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Global Scale by Coletta Kemper Against My Religion

What if the concept of insurance were against your religion? Muslims—followers of Islam—do not believe in insurance, and they make up 28% of the world’s population.

By  Coletta Kemper

While living in Dubai, a friend of mine took out a $30,000 loan, interest free. My first reaction was “Wow, what a great deal!” Being the Westerner that I am, my second thought was “How does the lender make a profit?” After all, isn’t profit the engine of capitalism and economic development?

It certainly is in the West and in many other parts of the world, but in Islamic countries interest, or riba, is prohibited. In Islamic cultures money has no intrinsic value and is intended to be used for exchange only. Those with money are not allowed to benefit or suffer from having it. To profit, the product or service offered has to be definable. 

Of course, banks do make money, but Islamic finance, including insurance, must comply with core Islamic principles. Islamic law also dictates that financial products avoid uncertainty/deception (al-gharar) and gambling (al-maisir)—concepts that some think apply to insurance.

These ideas piqued my interest, so I turned to my favorite source of information, Wikipedia, to learn more about the underlying principles that govern how insurance operates in the Muslim world. 

According to the “Wik,” Islamic or takaful insurance is deeply rooted in Islamic law. The concept has been practiced for more than 1,400 years and comes from the Arabic word kafalah, which means “guaranteeing each other” or “joint guarantee.” In other words, the takaful precept is based on a system of mutual cooperation and responsibility among participants.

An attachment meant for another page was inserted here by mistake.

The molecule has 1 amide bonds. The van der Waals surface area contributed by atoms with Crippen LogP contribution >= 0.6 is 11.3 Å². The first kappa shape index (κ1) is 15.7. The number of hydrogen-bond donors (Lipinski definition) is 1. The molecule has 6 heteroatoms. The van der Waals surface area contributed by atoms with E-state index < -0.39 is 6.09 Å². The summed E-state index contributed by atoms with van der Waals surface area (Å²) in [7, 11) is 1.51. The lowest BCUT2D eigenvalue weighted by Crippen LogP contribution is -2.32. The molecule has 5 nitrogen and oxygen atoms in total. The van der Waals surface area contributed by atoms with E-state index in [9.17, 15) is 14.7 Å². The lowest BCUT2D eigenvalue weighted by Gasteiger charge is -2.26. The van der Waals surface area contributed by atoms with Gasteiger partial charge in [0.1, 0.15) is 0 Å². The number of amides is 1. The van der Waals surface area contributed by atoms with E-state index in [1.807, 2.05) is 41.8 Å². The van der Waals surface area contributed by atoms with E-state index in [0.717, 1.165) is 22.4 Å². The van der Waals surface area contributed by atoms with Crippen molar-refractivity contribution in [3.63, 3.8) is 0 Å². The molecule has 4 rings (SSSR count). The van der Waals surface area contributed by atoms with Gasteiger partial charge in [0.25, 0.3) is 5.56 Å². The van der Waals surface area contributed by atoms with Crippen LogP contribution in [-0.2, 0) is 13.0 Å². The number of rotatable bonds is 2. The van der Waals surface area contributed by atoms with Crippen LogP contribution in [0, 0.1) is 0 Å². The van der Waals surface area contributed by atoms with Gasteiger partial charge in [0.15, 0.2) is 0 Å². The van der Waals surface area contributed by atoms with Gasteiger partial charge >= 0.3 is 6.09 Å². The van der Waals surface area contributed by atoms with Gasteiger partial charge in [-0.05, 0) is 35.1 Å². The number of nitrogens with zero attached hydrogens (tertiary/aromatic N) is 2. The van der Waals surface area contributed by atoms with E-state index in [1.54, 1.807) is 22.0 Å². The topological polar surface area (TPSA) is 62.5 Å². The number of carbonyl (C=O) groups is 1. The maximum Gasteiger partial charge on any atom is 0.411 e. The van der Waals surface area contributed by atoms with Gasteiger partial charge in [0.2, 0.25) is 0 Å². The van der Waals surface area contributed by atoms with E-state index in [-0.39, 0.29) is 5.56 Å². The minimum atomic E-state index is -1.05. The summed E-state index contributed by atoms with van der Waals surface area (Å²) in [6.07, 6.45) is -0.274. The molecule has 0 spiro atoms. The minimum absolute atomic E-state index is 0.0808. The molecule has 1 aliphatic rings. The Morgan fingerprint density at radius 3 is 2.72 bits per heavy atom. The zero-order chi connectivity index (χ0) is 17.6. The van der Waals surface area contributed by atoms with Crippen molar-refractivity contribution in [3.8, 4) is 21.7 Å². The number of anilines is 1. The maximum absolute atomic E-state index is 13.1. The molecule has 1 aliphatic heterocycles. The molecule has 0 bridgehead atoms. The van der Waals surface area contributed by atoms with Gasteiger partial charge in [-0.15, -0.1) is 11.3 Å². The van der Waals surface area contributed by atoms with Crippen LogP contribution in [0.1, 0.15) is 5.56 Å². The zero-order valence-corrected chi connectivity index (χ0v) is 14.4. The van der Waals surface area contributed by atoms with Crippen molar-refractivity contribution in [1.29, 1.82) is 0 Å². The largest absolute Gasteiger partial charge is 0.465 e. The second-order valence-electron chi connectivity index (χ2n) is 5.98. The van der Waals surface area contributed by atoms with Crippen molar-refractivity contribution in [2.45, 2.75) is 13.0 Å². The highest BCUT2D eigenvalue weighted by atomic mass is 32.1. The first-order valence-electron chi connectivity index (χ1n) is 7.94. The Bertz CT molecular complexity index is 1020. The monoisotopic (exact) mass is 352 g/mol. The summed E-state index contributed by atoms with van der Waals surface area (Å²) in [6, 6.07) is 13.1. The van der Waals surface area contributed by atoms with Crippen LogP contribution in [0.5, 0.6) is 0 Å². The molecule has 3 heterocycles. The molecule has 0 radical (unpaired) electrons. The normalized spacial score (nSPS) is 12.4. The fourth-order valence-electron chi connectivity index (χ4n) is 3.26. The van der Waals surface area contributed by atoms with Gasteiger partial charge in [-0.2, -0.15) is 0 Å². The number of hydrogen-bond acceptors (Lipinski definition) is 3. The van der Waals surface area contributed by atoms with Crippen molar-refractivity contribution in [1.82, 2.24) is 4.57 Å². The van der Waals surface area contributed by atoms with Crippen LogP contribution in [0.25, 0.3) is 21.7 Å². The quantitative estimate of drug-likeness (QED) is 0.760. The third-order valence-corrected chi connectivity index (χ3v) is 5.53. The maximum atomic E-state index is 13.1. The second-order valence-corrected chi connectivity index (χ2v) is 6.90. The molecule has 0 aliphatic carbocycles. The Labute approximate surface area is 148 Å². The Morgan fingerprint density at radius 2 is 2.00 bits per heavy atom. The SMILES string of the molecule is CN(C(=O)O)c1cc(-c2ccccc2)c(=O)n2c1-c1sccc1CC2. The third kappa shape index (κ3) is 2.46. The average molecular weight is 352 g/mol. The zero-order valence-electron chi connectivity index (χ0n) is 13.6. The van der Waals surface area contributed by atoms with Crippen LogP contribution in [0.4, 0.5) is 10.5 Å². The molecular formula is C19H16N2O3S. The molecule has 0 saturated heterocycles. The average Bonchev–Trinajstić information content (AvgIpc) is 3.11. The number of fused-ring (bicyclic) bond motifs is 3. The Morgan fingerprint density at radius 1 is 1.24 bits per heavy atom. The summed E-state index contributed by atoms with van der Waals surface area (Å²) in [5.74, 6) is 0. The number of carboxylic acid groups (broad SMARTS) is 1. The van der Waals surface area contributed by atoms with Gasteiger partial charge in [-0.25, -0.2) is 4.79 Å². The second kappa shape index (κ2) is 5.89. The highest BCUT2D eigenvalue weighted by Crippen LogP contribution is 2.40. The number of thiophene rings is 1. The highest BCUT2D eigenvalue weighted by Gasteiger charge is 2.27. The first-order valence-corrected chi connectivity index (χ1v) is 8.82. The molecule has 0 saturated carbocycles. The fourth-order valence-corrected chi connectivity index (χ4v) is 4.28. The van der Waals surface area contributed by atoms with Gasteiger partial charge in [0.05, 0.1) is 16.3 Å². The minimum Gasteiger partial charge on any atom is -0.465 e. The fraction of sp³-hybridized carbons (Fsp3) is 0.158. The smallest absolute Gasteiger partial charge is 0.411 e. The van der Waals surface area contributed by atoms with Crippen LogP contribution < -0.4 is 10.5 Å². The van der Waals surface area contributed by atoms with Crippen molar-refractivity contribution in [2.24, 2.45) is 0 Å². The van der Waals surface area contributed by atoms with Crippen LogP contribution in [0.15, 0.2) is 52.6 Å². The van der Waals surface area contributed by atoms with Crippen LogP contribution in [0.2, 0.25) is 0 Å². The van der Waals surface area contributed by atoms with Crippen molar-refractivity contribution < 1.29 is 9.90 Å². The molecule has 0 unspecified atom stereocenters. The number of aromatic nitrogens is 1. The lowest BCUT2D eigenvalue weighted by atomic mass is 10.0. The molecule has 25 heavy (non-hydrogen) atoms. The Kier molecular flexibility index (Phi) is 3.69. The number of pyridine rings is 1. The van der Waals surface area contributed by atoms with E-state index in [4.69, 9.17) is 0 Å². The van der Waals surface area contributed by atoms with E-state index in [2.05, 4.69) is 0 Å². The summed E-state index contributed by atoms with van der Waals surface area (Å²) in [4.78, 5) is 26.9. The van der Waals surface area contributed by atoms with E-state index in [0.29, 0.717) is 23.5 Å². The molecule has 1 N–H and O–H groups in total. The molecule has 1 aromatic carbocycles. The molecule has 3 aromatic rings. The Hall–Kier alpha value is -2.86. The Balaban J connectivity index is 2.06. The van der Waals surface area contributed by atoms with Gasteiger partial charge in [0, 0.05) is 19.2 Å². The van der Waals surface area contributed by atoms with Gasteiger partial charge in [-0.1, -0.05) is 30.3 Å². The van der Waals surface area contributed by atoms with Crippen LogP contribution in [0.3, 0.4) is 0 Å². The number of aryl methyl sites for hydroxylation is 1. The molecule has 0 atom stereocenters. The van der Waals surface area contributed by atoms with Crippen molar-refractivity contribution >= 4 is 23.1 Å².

To take it another step back in history, these principles are derived from the words of the Islamic prophet Muhammad. Not unlike Judeo-Christian teachings, Muhammad preached the virtues of helping your neighbor, responsibility for others and mutual protection of the community over the individual. But profiting at the expensive of another is strictly taboo.

Traditional insurance is not allowed in Muslim communities because it is thought to violate these principles. As a result, the insurance market has been underserved for years in Islamic cultures, exposing its people and businesses to considerable financial risk.

Fortunately, using the takaful concept of mutuality and avoiding the three “no’s”—interest, uncertainty and gambling—business models for insurance that comply with Islamic law have been created.

Takaful insurance is somewhat like a mutual insurance company. Members pool resources to protect against risk and share in any profit. The idea is that when the risk is spread among a large number of people, it is no longer “uncertain” for the individual. 

The basic rules of takaful are:

  • Policyholders cooperate for their common good;
  • Every policyholder pays a subscription to help those who need assistance;
  • Losses are divided and liabilities spread according to the community pooling system;
  • Uncertainty is eliminated in respect of subscription and compensation;
  • It does not benefit at a cost to others.

There are two basic takaful business models: mudharabah and al-wakala.

Mudharabah Model (profit sharing). Shareholders and fund participants pay a takaful installment or “donation” (premium) to the takaful operator. The premium is considered a contribution or a donation that will assist fellow members who suffer a loss. This approach takes the problem of al-gharar (uncertainty) out of the equation. After claims are handled, any surplus is distributed among the participants, shareholders and the operator. The mudharabah model is widely used across Asia but is banned in many Arabian Gulf states.

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